What is Uninsured & Underinsured Motorist (UM/UIM) Coverage?

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(00:00:00) Introduction

Hello everyone, this is Sean Chalaki. I’m a personal injury attorney in the state of Texas. Today we are covering the topic: What is Uninsured & Underinsured Motorist Coverage?

(00:00:13) What is Uninsured Motorist (UM) Coverage?

To get started off with let's define the terminology Uninsured Motorist also known as a UM; it is granted to you by the state of Texas by statute. The only time that you won't have it is whenever you purchase your insurance policy, and you sign off/reject it. A lot of times you're rejecting it and you don't realize it because it's one of the documents that you're signing while you're purchasing your insurance policy so it is important that you read the entire policy before you sign off on it and see what you're rejecting.

An uninsured motorist collision is when you're involved in a collision and the other person that caused the collision is at fault, however they don't have insurance. This is when your uninsured motorist coverage kicks in, and for a deductible (usually about $250) it grants you coverage for your damages. For Uninsured motorists’ accidents, there are two types of policies: property damage and bodily injury. If the at fault party doesn't insurance well your uninsured motorists’ coverage will cover your vehicle and your bodily injuries.

(00:01:35) What is Underinsured Motorists (UIM) Coverage?

Underinsured motorists (also known as UIM) provides you coverage when you're involved in a car accident with someone and they do not have sufficient insurance.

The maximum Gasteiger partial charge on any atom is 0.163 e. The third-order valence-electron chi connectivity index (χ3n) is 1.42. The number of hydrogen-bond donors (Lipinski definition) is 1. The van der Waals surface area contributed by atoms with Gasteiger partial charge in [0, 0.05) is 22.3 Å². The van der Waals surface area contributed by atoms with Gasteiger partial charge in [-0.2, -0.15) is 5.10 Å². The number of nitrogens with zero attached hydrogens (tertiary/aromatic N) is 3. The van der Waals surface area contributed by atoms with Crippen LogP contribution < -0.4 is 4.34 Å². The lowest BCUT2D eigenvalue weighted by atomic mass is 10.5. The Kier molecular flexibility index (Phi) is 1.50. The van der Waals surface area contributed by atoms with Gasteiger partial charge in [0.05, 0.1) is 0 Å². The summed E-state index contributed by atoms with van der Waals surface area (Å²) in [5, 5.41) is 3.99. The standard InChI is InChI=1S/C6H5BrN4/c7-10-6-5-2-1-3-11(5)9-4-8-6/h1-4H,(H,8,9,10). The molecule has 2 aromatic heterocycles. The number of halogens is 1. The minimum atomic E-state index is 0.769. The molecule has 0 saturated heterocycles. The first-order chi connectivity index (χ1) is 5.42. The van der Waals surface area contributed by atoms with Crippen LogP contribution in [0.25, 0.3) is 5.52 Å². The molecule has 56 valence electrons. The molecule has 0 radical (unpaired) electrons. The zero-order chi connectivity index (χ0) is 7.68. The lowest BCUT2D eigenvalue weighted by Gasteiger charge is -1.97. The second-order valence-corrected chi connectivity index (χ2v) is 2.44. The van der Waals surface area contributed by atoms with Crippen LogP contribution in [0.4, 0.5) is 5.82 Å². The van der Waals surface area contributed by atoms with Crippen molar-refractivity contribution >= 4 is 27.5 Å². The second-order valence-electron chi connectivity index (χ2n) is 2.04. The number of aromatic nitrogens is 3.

For example, they could have the Texas minimum policy limit of 30/60/25, and this policy limit doesn't cover all your damages. If your vehicle is worth $50,000, and at fault party only has $25,000 in coverage, or your damages are over $100,000 and they only have $30,000 in coverage. This is when your under-insured motorist (UIM) coverage kicks in and covers the additional damages that the other person’s policy couldn't cover, up to the policy limit that you purchased. So, if you purchase a policy limit under your bodily injury of $50,000 or $100,000, then it will cover you up to those limits. The same thing applies for property damage.

(00:02:35) Important Things to Remember

Both of these, as I stated, are granted to you by statute in the state of Texas so before you sign off on your policy, make sure to ask your insurance agent for more information about your UM/UIM coverage, or study your insurance policy coverage options, this way you don't end up not getting reimbursed for your damages if you're involved in a collision.

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